Ryan Johnson, Group Managing Director at Emplas, explains why any business failure is bad for the industry.
The failure of any big window business inevitably draws comment. Safestyle and UKWG are two examples. Analysis has highlighted size, scale, and product offering. Safestyle, in particular, has drawn criticism from some for having too great a focus on ‘standard white PVC-U’.
They argue that this ‘narrow focus’ directly contributed to its downfall – a glaring failure on the part of the retail giant to recognise a shift in home improvement trends away from white product to foils, flush and aluminium – a failure of the volume model.
This analysis is far too simplistic. Yes, UKWG and Safestyle were volume businesses. But to attribute their failure to the decline of the mass-produced white window, for me, doesn’t resonate.
Sectors of the industry are pushing a narrative that home improvement is moving away from white PVC-U to colour and aluminium. They do it because they have a direct commercial interest – as we do.
Emplas manufactures white PVC-U windows at volume. We also manufacture and supply flush windows, foiled products and aluminium.
We started by manufacturing white PVC-U windows – and we grew by manufacturing white PVC-U windows. We’ve expanded and adapted our product offer along the way, but white PVC-U windows remain central to our offer.
Why? It’s because of demand. White casement windows are the backbone of this industry. They are packed with technology, including a new generation of smart products.
Flush, foils and aluminium are an important part of Emplas’ offer and the retail mix, but not everyone wants or can afford them. White casements are its foundation, and we should be proud of that, not talk down a technically advanced product.
The narrative that volume manufacture and white casements are the cause of Safestyle and UKWG’s demise is false. Venture capital and management failure play a far bigger part.
The loss of Safestyle is damaging. It’s been suggested that the gap that is left will lead to a cascade of leads to smaller independent retailers. There may be some short-term gains but, long-term, it will cost the industry.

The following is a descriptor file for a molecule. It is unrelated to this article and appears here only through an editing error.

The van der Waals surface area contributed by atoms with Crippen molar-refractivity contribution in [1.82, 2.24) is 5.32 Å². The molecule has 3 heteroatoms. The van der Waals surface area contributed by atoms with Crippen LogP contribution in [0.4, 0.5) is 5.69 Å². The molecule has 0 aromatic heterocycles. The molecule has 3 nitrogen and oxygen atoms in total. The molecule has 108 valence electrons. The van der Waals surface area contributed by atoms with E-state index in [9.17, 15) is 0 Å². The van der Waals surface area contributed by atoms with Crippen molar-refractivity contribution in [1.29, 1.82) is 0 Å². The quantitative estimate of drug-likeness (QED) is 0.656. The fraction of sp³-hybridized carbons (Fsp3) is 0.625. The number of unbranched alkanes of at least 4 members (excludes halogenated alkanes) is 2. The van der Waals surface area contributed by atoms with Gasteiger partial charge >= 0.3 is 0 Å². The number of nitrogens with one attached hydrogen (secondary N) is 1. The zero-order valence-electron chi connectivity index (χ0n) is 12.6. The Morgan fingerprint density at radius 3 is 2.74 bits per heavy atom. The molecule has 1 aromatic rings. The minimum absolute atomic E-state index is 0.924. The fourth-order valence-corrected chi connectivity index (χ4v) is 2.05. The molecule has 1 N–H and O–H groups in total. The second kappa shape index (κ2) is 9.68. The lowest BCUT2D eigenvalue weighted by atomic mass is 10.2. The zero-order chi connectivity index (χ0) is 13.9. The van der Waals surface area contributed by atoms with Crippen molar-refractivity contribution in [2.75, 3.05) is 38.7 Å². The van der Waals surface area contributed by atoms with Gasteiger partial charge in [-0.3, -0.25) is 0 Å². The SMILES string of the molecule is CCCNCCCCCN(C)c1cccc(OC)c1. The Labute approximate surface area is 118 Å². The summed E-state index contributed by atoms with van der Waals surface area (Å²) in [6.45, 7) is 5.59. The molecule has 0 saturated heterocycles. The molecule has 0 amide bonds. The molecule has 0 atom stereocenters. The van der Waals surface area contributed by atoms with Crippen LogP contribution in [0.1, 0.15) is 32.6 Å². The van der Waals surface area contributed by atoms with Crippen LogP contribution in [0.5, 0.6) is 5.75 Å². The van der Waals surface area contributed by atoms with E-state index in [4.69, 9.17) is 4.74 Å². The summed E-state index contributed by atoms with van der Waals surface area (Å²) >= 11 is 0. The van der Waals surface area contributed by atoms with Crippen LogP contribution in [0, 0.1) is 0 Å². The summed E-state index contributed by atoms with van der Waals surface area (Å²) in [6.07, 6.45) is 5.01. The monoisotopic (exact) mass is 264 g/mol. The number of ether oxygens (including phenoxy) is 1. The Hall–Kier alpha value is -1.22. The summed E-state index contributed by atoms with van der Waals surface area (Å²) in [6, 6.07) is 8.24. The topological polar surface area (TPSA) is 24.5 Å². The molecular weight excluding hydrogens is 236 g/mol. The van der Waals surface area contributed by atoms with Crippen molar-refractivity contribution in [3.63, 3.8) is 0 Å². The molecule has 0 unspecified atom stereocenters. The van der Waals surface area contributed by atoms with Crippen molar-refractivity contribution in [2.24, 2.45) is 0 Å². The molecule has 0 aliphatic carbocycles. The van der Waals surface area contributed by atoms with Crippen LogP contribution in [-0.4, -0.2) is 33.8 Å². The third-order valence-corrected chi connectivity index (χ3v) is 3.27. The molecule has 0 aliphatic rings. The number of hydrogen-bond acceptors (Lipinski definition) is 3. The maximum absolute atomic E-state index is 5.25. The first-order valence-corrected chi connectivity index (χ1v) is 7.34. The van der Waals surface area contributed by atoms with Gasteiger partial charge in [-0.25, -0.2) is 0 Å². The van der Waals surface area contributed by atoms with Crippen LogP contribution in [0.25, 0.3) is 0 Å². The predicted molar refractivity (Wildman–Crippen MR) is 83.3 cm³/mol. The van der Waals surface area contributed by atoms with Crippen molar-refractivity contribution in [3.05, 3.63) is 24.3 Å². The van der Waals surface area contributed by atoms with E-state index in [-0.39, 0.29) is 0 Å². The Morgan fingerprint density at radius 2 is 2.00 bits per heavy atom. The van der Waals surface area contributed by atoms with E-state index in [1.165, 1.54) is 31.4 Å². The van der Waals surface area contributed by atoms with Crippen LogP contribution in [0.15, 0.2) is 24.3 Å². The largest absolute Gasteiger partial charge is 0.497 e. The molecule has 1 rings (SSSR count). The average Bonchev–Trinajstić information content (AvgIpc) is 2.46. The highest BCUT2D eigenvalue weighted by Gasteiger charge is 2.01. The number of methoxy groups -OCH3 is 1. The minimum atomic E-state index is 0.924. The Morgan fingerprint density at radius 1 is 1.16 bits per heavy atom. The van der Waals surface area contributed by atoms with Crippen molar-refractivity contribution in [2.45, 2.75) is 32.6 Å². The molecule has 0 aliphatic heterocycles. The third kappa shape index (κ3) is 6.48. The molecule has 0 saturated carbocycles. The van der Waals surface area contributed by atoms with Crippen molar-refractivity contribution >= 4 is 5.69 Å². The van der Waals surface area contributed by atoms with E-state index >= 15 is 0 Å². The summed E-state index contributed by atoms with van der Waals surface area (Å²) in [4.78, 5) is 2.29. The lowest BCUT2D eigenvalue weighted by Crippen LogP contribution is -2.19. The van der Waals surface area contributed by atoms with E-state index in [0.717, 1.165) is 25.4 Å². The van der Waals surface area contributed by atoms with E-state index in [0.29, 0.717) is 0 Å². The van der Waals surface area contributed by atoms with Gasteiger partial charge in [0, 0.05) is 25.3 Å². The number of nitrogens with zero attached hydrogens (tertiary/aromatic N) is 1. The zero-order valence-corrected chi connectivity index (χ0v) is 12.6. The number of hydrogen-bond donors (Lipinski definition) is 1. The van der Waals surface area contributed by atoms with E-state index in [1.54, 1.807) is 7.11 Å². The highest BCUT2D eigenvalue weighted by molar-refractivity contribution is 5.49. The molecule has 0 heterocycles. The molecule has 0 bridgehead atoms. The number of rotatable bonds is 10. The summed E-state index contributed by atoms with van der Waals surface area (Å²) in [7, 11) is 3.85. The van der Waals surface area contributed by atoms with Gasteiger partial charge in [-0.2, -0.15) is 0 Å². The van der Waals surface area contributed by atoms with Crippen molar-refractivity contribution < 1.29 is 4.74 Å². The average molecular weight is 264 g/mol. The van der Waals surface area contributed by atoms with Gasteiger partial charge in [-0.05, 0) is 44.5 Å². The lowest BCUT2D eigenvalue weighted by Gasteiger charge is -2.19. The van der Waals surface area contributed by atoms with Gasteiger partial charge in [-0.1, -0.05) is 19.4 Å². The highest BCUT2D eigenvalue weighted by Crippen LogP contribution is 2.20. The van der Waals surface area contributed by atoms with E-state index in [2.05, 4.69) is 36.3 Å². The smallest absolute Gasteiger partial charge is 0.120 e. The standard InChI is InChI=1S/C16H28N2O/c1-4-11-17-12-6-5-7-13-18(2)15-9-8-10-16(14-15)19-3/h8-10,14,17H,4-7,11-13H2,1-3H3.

Safestyle was an innovator. It built awareness and it generated leads through its spend on marketing. Safestyle reached people thinking about buying windows and people who didn’t even know that they were thinking about buying windows.
These leads used to filter down to independent installers. We know, we saw it in our own retail businesses.
I’m not suggesting Safestyle was a retail lead generation service for the rest of the industry, but it did create retail demand. Independent retailers are going to have to fill that void by increasing their own marketing spend.
I also want to push back on some of the comments about the volume model. Volume fabricators are drivers of innovation. We work in partnership with our suppliers to develop new products and we set new standards for service and support.
Emplas’ partnerships with Kubu and Avantis have been instrumental in bringing new innovations to market. We also work closely with Epwin to drive positive change in our industry.
The work that we have done on 24/7 ordering, or tracking, two-hour delivery slots and 20-minute notifications on arrival have driven a shift in expectations of service. We have more exciting developments to come in 2024, which will move the industry even further forward.
That innovation has been built on demand for the white casement window and will continue to be built on it. We would be wise to remember it.